Hands-free texting while driving results in 'extensive risk,' new U. study finds

Published: Wednesday, June 12 2013 4:00 a.m. MDT

Research assistant Sammie Sherwood drives in a simulator at the University of Utah in Salt Lake City on Tuesday to study distracted driving.

Jeffrey D. Allred, Deseret News

SALT LAKE CITY — Smartphone technology allows drivers to write emails and texts, or post to sites like Facebook and Twitter, without taking their eyes off the road.

But a new study by the University of Utah suggests that using hands-free devices to talk, text and email increases a driver's mental workload, causing them to scan the road less and potentially miss seeing objects directly in front of them like signs or pedestrians.

"Just because it's hands-free doesn't mean it's risk-free," said University of Utah psychology professor David Strayer, the lead author of the study. "Just because your car might support posting to Facebook while you're driving, it may not be a good idea."

The study, released today and sponsored by the AAA Foundation for Traffic Safety, used a driving simulator on campus and an instrument vehicle in residential Salt Lake City to measure a driver's brainwaves, eye movement and other metrics as they attempted to perform multiple tasks at once.

Thirty-two individuals from the University of Utah, including 22 men and 10 women, participated in the study. They ranged from ages 19 to 36 and all participants reported that they owned a cellphone and used it regularly while driving.

Researchers found that listening to the radio or an audiobook resulted in the lowest level of distraction or minimal risk. Talking on a cellphone, either hand-held or hands-free, resulted in moderate risk.

But listening and responding to an in-vehicle, voice-activated email or text program increased the mental workload of a driver and resulted in a distraction level of extensive risk.

"The mental distraction is pretty substantial," Strayer said.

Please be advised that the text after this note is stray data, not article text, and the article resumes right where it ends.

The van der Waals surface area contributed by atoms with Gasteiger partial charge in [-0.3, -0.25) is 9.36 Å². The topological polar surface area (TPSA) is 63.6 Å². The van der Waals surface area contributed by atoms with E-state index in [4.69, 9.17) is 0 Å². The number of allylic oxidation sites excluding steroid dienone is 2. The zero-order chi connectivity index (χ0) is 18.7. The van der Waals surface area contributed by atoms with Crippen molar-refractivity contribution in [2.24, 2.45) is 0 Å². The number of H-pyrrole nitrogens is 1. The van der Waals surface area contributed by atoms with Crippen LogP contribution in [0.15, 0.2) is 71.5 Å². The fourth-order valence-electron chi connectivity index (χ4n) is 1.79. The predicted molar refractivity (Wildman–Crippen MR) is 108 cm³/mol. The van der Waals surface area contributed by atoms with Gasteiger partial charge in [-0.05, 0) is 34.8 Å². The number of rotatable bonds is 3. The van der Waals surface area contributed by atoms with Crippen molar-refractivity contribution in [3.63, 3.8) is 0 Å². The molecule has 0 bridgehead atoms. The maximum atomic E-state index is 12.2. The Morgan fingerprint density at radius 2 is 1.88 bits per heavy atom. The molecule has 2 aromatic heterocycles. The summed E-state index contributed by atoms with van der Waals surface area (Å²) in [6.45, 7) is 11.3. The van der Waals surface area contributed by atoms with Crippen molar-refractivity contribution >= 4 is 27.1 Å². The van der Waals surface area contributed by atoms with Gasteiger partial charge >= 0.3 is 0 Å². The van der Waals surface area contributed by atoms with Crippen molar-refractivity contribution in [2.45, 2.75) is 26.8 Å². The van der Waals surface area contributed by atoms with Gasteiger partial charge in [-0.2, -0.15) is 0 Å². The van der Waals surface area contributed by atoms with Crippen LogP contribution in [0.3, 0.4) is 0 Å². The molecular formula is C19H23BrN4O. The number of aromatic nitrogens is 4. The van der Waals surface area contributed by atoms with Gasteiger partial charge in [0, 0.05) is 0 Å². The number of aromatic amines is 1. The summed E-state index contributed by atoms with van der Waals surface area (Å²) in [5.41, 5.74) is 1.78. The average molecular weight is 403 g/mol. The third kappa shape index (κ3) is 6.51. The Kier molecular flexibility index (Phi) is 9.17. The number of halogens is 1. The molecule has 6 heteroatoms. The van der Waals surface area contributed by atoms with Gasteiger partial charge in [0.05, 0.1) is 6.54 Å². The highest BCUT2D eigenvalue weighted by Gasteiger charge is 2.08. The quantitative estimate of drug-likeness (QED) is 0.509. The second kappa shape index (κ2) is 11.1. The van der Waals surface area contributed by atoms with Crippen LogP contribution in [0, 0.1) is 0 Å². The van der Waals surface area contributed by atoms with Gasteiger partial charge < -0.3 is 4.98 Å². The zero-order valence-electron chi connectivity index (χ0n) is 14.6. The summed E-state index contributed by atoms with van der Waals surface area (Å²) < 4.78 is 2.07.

For the simulator testing, participants were given driving tasks to perform while talking on their cellphone with a friend or using voice-activated programs to send and edit messages.

Sammie Sherwood, a U. senior studying psychology and sociology who participated in the study, said the simulator is a realistic representation of on-the-street driving. She admitted to using her phone in the car "once or twice a day" but said that working on the study made her realize how distracted she can become while driving.

"Especially with the cellphone, I tend to get distracted," she said. "I get a little into the conversation and kind of forget about the driving task."

She said the study has also made her more aware of people using their phones in cars next to hers, which she said is a regular sight on Utah's roads.

"Utah drivers, sometimes, are a little crazy," she said. "On the freeways here, especially in rush hour, you'll see people on phones all the time and they tend to be the ones darting in and out of traffic and cutting people off."

The release of the study follows Monday's presentation by Apple of a new operations system for the company's computers and cellphones. Apple's presentation included an upgraded and expanded version of its Siri software, which allows users to write and send messages and perform other tasks through a series of voice prompts.

Automobile manufacturers have also increasingly worked to integrate on-board computing systems with smartphone technology, offering drivers more opportunity to use their devices without removing their hands from a steering wheel.

AAA officials predict a fivefold increase in these types of "infotainment" systems in new vehicles by the year 2018 and are pointing to the results of the U. study as evidence that regulatory action is needed.

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